EL DORADO, Ark. - Conifex Timber, one of British Columbia's biggest forest products companies, announced that it's curtailing all operations at its El Dorado, Arkansas sawmill. 92 employees will be laid off.
The shut down will reduce Conifex's U.S. South lumber production by around 21 million board feet through 2019. The company will phase the curtailment over 60 days.
“We regret this difficult decision; however, lumber prices are simply too modest to justify continued operations at a site that requires further capital expenditures to realize its potential as an efficient, modern mill,” said Ken Shields, Chair and CEO. “While our wish is to restart the mill as soon we can, our immediate priorities are to identity the scope of a Phase two capital investment to help better inform a re-start date.”
Six El Dorado workers will be retained to maintain the mill's equipment in case of a restart. In June, Conifex lowered operations at the mill down to a single shift because of poor market conditions, it said.
The company is facing hard times elsewhere. Its mill in Glenwood Arkansas was also downgraded to a single shift. In March, the company sold its Lignum Forest Products subsidiary to CanWel Building Material Group for $11.5 million. The company has also curtailed production before at a mill in British Columbia.
In an earnings report from this week, Conifex said its second-quarter revenue was $95.7 million - a 31 percent decline from last year. "The lower revenues were largely attributable to the lumber segment, which recorded reduced shipments reflecting lower operating rates at our [British Columbia] and Arkansas mills and a decline in sales realizations due to weaker lumber prices, particularly compared to the second quarter of 2018," the company said.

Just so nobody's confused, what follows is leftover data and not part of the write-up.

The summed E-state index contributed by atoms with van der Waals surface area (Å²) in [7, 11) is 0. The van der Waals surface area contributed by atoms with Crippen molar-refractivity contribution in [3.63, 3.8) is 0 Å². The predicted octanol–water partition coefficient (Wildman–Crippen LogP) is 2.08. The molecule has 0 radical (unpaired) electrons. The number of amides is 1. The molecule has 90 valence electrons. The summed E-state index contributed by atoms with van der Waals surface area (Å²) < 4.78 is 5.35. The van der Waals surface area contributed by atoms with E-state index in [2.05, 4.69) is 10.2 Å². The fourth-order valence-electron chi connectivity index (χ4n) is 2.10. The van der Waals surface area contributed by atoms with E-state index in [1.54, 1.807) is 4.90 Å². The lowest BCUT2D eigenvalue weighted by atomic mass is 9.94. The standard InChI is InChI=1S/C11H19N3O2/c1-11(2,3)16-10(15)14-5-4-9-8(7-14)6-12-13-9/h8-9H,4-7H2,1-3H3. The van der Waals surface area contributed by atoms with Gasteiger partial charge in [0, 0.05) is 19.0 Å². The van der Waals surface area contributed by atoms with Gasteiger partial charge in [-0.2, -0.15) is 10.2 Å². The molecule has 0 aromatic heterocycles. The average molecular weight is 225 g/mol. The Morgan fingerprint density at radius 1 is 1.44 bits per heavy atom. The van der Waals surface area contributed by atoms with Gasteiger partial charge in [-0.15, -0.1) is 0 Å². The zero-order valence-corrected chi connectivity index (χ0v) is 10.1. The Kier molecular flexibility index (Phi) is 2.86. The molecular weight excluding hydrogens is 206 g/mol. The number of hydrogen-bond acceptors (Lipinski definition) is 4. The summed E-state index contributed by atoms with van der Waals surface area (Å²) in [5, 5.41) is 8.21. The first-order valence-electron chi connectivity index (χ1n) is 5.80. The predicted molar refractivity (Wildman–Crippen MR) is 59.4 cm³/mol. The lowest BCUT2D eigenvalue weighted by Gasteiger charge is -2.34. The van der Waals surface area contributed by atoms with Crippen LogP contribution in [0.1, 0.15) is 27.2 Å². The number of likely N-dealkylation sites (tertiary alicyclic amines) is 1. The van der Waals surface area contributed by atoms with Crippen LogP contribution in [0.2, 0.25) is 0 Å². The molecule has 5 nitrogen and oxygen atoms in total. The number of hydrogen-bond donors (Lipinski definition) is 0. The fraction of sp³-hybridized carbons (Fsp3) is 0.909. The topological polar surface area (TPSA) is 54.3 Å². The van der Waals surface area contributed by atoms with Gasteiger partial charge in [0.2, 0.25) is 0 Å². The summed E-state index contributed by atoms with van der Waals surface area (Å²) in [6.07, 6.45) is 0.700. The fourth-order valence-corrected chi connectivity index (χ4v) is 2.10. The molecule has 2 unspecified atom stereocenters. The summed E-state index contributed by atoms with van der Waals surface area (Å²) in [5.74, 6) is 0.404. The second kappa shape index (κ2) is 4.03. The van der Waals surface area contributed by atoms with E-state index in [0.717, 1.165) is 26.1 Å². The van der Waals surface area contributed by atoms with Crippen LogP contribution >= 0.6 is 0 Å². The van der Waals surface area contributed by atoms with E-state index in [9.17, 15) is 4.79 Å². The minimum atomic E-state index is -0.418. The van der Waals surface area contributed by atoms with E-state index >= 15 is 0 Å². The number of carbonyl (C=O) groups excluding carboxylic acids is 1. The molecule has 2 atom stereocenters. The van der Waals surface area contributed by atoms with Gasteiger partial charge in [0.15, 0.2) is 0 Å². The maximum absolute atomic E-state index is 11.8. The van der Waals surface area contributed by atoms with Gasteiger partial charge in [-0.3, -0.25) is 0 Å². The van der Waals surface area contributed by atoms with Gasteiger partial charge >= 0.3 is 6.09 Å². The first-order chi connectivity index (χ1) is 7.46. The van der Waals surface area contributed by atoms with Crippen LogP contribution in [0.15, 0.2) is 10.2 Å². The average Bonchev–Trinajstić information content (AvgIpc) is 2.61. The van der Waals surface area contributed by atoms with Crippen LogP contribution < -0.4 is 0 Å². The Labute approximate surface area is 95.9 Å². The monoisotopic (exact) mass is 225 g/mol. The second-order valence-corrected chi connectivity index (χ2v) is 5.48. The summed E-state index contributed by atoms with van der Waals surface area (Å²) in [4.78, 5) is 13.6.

It's not just Conifex that's facing hard times. British Columbia - Canada's largest lumber-producing province - exported just over 514 million board feet of lumber to the U.S. in October 2018, down from 645 million board feet from the same time 2017. Many Canadian lumber leaders have taken a hit - including West Fraser, Canfor, and Interfor - and restricted lumber production, with West Fraser and Canfor curtailing production more than once.
All cited challenging lumber markets, high log costs, log supply constraints, falling lumber prices, and U.S. import tariffs as factors.
Softwood lumber import tariffs of around 21 percent were levied onto Canada last year. The National Association of Home Builders (NAHB) told MarketWatch that those tariffs are restructuring the entire lumber global supply chain - incentivizing U.S. buyers to import from overseas rather than ship lumber across the Canadian border.
Canada's imports to the U.S. have certainly slipped, as we've covered before. British Columbia - Canada's largest lumber-producing province - exported just over 514 million board feet of lumber to the U.S. in October 2018, down from 645 million board feet from the same time 2017.
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